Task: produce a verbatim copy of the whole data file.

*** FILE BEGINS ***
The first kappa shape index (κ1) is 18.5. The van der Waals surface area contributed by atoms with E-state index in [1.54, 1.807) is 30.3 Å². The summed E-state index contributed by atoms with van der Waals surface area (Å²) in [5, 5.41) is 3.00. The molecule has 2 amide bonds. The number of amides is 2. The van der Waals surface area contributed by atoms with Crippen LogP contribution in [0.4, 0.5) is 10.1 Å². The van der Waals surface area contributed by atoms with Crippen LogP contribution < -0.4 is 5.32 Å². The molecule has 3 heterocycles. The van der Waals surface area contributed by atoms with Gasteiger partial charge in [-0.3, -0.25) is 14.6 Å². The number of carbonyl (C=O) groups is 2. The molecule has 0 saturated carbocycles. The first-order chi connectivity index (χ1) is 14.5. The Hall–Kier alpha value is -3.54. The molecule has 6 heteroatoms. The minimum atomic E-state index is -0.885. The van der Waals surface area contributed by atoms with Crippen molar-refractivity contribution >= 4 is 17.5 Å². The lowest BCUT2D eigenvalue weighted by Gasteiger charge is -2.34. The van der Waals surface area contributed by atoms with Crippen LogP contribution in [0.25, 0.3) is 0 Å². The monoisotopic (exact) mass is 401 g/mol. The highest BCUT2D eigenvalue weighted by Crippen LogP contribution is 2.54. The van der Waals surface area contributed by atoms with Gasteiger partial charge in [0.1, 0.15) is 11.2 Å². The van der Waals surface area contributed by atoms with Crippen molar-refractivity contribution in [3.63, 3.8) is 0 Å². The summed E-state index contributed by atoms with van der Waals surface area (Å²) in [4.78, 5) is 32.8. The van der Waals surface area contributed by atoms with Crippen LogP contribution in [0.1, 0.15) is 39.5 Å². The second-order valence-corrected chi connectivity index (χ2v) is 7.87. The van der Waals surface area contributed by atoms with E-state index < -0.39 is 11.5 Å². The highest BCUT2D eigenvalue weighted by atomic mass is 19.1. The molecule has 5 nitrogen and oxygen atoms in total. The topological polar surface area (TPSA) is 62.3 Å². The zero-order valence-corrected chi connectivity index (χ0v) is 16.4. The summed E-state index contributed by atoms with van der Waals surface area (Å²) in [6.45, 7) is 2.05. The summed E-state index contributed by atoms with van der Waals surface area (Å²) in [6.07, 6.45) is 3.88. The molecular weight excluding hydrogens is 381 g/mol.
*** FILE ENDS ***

The first kappa shape index (κ1) is 18.5. The van der Waals surface area contributed by atoms with E-state index in [1.54, 1.807) is 30.3 Å². The summed E-state index contributed by atoms with van der Waals surface area (Å²) in [5, 5.41) is 3.00. The molecule has 2 amide bonds. The number of amides is 2. The van der Waals surface area contributed by atoms with Crippen LogP contribution in [0.4, 0.5) is 10.1 Å². The van der Waals surface area contributed by atoms with Crippen LogP contribution < -0.4 is 5.32 Å². The molecule has 3 heterocycles. The van der Waals surface area contributed by atoms with Gasteiger partial charge in [-0.3, -0.25) is 14.6 Å². The number of carbonyl (C=O) groups is 2. The molecule has 0 saturated carbocycles. The first-order chi connectivity index (χ1) is 14.5. The Hall–Kier alpha value is -3.54. The molecule has 6 heteroatoms. The minimum atomic E-state index is -0.885. The van der Waals surface area contributed by atoms with Crippen molar-refractivity contribution >= 4 is 17.5 Å². The lowest BCUT2D eigenvalue weighted by Gasteiger charge is -2.34. The van der Waals surface area contributed by atoms with Crippen LogP contribution in [0.25, 0.3) is 0 Å². The monoisotopic (exact) mass is 401 g/mol. The highest BCUT2D eigenvalue weighted by Crippen LogP contribution is 2.54. The van der Waals surface area contributed by atoms with Gasteiger partial charge in [0.1, 0.15) is 11.2 Å². The van der Waals surface area contributed by atoms with Crippen molar-refractivity contribution in [3.63, 3.8) is 0 Å². The summed E-state index contributed by atoms with van der Waals surface area (Å²) in [4.78, 5) is 32.8. The van der Waals surface area contributed by atoms with Crippen LogP contribution in [0.1, 0.15) is 39.5 Å². The second-order valence-corrected chi connectivity index (χ2v) is 7.87. The van der Waals surface area contributed by atoms with E-state index < -0.39 is 11.5 Å². The highest BCUT2D eigenvalue weighted by atomic mass is 19.1. The molecule has 5 nitrogen and oxygen atoms in total. The topological polar surface area (TPSA) is 62.3 Å². The zero-order valence-corrected chi connectivity index (χ0v) is 16.4. The summed E-state index contributed by atoms with van der Waals surface area (Å²) in [6.45, 7) is 2.05. The summed E-state index contributed by atoms with van der Waals surface area (Å²) in [6.07, 6.45) is 3.88. The molecular weight excluding hydrogens is 381 g/mol.